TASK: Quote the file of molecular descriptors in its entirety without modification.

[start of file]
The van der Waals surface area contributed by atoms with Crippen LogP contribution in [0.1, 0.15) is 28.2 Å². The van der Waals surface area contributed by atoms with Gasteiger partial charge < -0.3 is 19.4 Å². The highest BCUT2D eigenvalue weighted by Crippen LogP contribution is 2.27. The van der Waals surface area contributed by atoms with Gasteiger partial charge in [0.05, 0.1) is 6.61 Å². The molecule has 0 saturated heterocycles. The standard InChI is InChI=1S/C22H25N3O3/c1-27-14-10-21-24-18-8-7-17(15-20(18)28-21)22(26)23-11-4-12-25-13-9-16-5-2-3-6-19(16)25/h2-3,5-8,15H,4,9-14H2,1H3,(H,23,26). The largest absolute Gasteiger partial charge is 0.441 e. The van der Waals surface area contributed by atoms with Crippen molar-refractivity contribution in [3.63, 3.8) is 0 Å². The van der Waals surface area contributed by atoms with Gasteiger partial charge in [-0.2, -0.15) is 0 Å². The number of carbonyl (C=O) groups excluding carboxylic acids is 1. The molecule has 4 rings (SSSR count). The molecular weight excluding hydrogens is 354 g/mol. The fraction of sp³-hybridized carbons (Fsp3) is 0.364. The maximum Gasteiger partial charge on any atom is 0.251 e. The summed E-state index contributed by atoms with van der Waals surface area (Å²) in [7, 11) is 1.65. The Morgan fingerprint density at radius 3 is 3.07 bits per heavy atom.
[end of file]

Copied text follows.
The van der Waals surface area contributed by atoms with Crippen LogP contribution in [0.1, 0.15) is 28.2 Å². The van der Waals surface area contributed by atoms with Gasteiger partial charge < -0.3 is 19.4 Å². The highest BCUT2D eigenvalue weighted by Crippen LogP contribution is 2.27. The van der Waals surface area contributed by atoms with Gasteiger partial charge in [0.05, 0.1) is 6.61 Å². The molecule has 0 saturated heterocycles. The standard InChI is InChI=1S/C22H25N3O3/c1-27-14-10-21-24-18-8-7-17(15-20(18)28-21)22(26)23-11-4-12-25-13-9-16-5-2-3-6-19(16)25/h2-3,5-8,15H,4,9-14H2,1H3,(H,23,26). The largest absolute Gasteiger partial charge is 0.441 e. The van der Waals surface area contributed by atoms with Crippen molar-refractivity contribution in [3.63, 3.8) is 0 Å². The van der Waals surface area contributed by atoms with Gasteiger partial charge in [-0.2, -0.15) is 0 Å². The number of carbonyl (C=O) groups excluding carboxylic acids is 1. The molecule has 4 rings (SSSR count). The molecular weight excluding hydrogens is 354 g/mol. The fraction of sp³-hybridized carbons (Fsp3) is 0.364. The maximum Gasteiger partial charge on any atom is 0.251 e. The summed E-state index contributed by atoms with van der Waals surface area (Å²) in [7, 11) is 1.65. The Morgan fingerprint density at radius 3 is 3.07 bits per heavy atom.